Bowing for life

Sydney University Judo Club

Do you know why we should bow to your partner/ opponent?
There are 2 main bows: RITSUREI and ZAREI.
Ritsurei (standing bow). The judoka stands with arms straight down and hands on the outside of the thighs. Heels are together with big toes about 3 inches apart As the judoka bends forward at the waist, the hands move down and forward to the front of the thigh above the knee. As the judoka returns back to upright posture, the hands move up and backward back to the outside and side of the thighs. Throughout the bow, the head keeps in line with the back, but the eyes always look forward.

Zarei (kneeling bow). The judoka stands with arms down. The judoka slowly drops to the left knee, then to the right knee, then crosses the feet and sits back on the heels. For males, knees should be two fists apart. For females, knees should be together. Hands rest on the front of the thighs. The left hand should make a circular motion out in front of the judoka and rest on the mat in front. The right hand follows similarly. As the hands go down, the judoka bows at the waist about 60°, keeping the head in line with the back, but with eyes looking forward. The judoka then rises in reverse order.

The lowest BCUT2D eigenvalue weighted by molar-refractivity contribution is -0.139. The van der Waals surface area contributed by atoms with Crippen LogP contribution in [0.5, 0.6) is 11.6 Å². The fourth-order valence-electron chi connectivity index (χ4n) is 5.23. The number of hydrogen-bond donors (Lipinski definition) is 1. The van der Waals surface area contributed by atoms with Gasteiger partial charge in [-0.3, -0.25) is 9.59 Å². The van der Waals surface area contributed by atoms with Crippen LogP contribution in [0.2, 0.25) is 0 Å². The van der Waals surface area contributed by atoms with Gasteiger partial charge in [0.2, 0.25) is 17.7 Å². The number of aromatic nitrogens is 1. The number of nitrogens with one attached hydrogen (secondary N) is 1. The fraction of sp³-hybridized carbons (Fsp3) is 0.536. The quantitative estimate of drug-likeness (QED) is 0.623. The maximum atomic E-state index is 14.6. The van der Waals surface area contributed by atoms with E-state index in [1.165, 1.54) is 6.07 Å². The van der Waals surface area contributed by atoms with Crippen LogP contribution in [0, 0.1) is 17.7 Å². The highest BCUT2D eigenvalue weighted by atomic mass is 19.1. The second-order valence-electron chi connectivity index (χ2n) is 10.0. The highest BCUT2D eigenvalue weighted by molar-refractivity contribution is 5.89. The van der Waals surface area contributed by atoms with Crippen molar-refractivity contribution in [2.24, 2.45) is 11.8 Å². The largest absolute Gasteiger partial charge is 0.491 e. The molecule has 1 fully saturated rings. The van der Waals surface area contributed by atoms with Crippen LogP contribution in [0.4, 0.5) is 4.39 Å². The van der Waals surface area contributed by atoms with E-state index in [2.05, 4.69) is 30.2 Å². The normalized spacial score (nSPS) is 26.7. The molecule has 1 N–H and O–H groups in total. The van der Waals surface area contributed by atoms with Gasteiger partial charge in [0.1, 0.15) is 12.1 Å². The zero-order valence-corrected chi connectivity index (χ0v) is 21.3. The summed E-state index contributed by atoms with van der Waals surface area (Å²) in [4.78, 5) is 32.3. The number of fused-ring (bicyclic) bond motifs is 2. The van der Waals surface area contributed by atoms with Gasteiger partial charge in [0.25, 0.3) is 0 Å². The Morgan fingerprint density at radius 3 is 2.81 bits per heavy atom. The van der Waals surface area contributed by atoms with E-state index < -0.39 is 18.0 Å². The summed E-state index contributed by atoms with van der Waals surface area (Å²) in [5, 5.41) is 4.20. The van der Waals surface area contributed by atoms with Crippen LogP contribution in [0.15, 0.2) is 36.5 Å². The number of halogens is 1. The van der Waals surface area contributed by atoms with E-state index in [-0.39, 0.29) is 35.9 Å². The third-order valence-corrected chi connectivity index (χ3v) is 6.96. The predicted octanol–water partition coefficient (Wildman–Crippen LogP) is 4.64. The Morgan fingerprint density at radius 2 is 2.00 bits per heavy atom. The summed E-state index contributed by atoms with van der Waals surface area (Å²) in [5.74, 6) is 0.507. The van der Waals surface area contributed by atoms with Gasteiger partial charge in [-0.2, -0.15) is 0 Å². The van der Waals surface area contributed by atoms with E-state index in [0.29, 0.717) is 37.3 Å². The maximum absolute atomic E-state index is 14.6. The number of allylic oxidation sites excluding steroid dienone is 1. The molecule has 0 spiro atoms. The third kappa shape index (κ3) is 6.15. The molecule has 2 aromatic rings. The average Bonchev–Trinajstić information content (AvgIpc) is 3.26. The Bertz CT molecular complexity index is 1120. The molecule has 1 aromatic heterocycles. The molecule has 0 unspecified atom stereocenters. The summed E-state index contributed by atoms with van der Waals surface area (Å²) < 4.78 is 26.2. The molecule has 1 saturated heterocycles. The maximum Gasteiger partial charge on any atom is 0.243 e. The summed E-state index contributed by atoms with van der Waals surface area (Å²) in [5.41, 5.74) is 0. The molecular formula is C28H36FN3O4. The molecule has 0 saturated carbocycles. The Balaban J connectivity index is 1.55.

Another important thing is UKEMI.
Judo inherently involves throwing and being thrown. Learning how to fall safely and under control is very, very important. A considerable amount of time will be spent learning Ukemi (“oo-keh’-mee”, breakfalls). Ukemi are specific methods of safely falling backwards, to each side, forward like a log, and forward rolling. Judoka need to learn to trust their bodies, rolling in a controlled fashion, not try to catch themselves, slap the mat with the palms of one or both hands at a 45° angle to the body (to release energy), and keep the head protected. When your child performs front rolling ukemi, look for a fluid circular motion, with the head looking back at the trailing foot, exposing the forward shoulder. The judoka rolls from the forward shoulder along a line diagonal to the waist on the other side of the back. The roll should not be over the head nor should it be a log roll side over side. The trailing leg should remain straight and point toward the ceiling halfway through the movement.

Your child might not think much of learning how to bow, stand, sit, walk, or fall. However, each is very important to the respectful, safe and proficient practice of judo.

~Yuki Uemura (Sydney Uni Judo Coach)